Kyle Doesn't Go Out in Style
Snyder Sparks Jays Rally in 6th; Gets Released
Jays 10, Sox 2: Big Bullpen Trouble in Toronto Continues
On the Bright Side: Buchholz Not as Bad as the Bullpen
Bryan Corey Was Another Story as Thomas Goes Deep
Sean Casey: A Good Guy Just Made a Bad Play
"We don't point fingers at anybody. We win as a team, we lose as a team. When we lose, we all feel like we didn't do the job. They got into our bullpen and did what good offensive clubs do."-- 4.5.08, Terry Francona on the Sox bullpen troubles
FARM REPORT by Gary Jacobs
Making Their Case
PAWTUCKET, RI | April 5, 2008 -- Of course by now you’ve heard of Bartolo Colon’s dominant performance here at McCoy Stadium Thursday, when he worked five sparkling innings against the Indianapolis Indians, striking out five, walking one, and reaching the mid-90’s on his fastball. Certainly he has made his case that if he’s not ready for prime time, he’s no more than one start away.
But Colon was not the only one to make a statement from the mound that day. There are some players here in Pawtucket that are making their case that their ticket to The Show is only an opportunity away.
In Thursday’s opener, Craig Hansen pitched two strong innings, not allowing a hit while striking out three. And well-traveled ex-All-Star Dan Kolb, having signed a minor-league contract after nine years in the Bigs, pitched an uneventful inning.
After the game, Kolb seemed pleased with his performance.
“Not bad for the [cold] weather,” he said with a smile. “It was a little hard to hold on to the ball, but for the most part it went the way it normally goes – I got ground balls, which is what I normally get…everything felt good. Had a little adrenalin, everything is going to be a little off, but I got through it. You always want the first one to go nice and smooth.”
David Pauley, too, acquitted himself well, pitching five strong innings in in the top of Saturday’s twinbill (Friday’s game was postponed due to rain), striking out three, walking no one, and giving up only two hits.
“[Pauley] did a really nice job, first time out,” said PawSox manager Ron Johnson. “He was pitch-efficient, he threw strikes, he [gave] a really good performance…I was really pleased.”
On the other side of the baseball, Brandon Moss is batting .500 thus far, tripling down the right field corner in his first at-bat Saturday, and smoking a double to left in his next one. As unsurprising as that was, one of this season’s early surprises seems to be Jonathan Van Every, who has a reputation of being a light-hitting defensive specialist. Van Every has already hit two home runs while batting out of the nine hole, and making some loud outs as well.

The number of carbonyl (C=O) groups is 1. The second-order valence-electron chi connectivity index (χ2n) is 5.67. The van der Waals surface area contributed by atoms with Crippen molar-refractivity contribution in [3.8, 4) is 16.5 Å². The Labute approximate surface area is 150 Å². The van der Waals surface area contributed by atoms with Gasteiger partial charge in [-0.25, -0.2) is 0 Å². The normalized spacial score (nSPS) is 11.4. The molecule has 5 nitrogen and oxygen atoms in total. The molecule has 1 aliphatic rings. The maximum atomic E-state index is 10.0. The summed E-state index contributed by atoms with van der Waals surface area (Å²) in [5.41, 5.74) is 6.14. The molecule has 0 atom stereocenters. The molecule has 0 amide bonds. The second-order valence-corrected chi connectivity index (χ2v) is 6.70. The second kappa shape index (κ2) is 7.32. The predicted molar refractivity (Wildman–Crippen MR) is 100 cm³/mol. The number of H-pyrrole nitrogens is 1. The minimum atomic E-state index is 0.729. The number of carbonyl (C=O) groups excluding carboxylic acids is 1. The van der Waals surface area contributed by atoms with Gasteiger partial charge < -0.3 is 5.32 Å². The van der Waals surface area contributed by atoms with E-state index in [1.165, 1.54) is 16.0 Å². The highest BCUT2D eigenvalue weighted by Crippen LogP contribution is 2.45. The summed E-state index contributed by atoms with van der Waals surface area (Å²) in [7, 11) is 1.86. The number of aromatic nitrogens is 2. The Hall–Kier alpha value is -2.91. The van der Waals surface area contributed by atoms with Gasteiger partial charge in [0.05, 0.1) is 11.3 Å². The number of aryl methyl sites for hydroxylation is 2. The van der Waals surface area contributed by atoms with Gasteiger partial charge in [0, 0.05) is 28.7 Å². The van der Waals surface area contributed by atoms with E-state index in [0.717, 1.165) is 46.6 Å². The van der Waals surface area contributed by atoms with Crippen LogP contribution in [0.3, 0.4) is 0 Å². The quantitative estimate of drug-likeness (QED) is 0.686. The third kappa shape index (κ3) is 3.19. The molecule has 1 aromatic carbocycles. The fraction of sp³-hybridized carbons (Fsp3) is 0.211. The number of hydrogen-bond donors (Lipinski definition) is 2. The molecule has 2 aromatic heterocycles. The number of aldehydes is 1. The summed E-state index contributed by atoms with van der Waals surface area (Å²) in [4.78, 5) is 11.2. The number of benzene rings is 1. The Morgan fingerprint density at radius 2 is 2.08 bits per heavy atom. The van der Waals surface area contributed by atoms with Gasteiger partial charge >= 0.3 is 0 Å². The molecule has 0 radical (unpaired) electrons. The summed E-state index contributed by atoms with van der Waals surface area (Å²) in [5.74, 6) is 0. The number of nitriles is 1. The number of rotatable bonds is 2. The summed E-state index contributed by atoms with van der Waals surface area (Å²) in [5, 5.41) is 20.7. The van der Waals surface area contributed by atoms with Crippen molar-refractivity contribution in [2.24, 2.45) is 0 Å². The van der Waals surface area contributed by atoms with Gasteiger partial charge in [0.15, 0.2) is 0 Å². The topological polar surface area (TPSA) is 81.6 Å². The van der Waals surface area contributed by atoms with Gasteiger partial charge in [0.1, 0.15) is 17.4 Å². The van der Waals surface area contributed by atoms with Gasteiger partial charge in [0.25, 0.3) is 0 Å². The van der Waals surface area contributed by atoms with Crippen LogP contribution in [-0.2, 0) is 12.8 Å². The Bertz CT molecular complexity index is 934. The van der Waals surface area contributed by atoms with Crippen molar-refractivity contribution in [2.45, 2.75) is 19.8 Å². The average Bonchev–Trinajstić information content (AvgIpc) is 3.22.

And left fielder Chris Carter, brought over late last year in the Wily Mo Pena trade, has started the season 5 for 9, picking up right where he left off last season.
Johnson: “He came here with a reputation as being a good hitter and he’s living up to it. We saw it in Spring Training. This guy has a really good idea of what he’s doing at the plate…he keeps his hands back, he stays with pitches, he tracks balls well. It’s going to be really fun to watch; we’re going to see some really good things from him this year.”
All in all, the very early verdict is positive for the farm. If the Big Club stays healthy, look for Johnson’s PawSox to pile up wins by the bunch. If not, look for Pawtucket to make a real impact in the continued success of the organization.
Of course it’s a bit early to identify trends (or is it?) but Bobby Kielty is struggling in the early going. Kielty has started the season 1 for 7 for a .143 average…Knuckleballer Charlie Zink got shelled in his 2008 Pawtucket debut, giving up five runs in the second inning of his Saturday afternoon start. Compounding his troubles were two errors made by his defense. “Charlie didn’t have his real good stuff today, but we didn’t really play well behind him either- he’s a guy who [the opposition] will put the ball in play, and we kicked some balls around. It happens,” said Johnson…Jed Lowrie has yet to register his first base hit this year- is expectation weighing down his bat?…Johnson, at his accustomed position as third base coach, is sporting a new look: a shiny batting helmet, required attire of all coaches at all levels since the tragedy last year where Double-A coach Mike Coolbaugh died after being beaned off first base. “It is what it is,” said Johnson. “If I had my druthers I’d wear a [cap] but I’m superstitious…I don’t want to be ‘that guy’ to not wear a helmet and then get drilled.”…umpire Jason Bradley made his International League debut Thursday – welcome to Triple-A, Jason, and best of luck. -- By Gary Jacobs, Boston Dirt Dogs contributor. E-mail Gary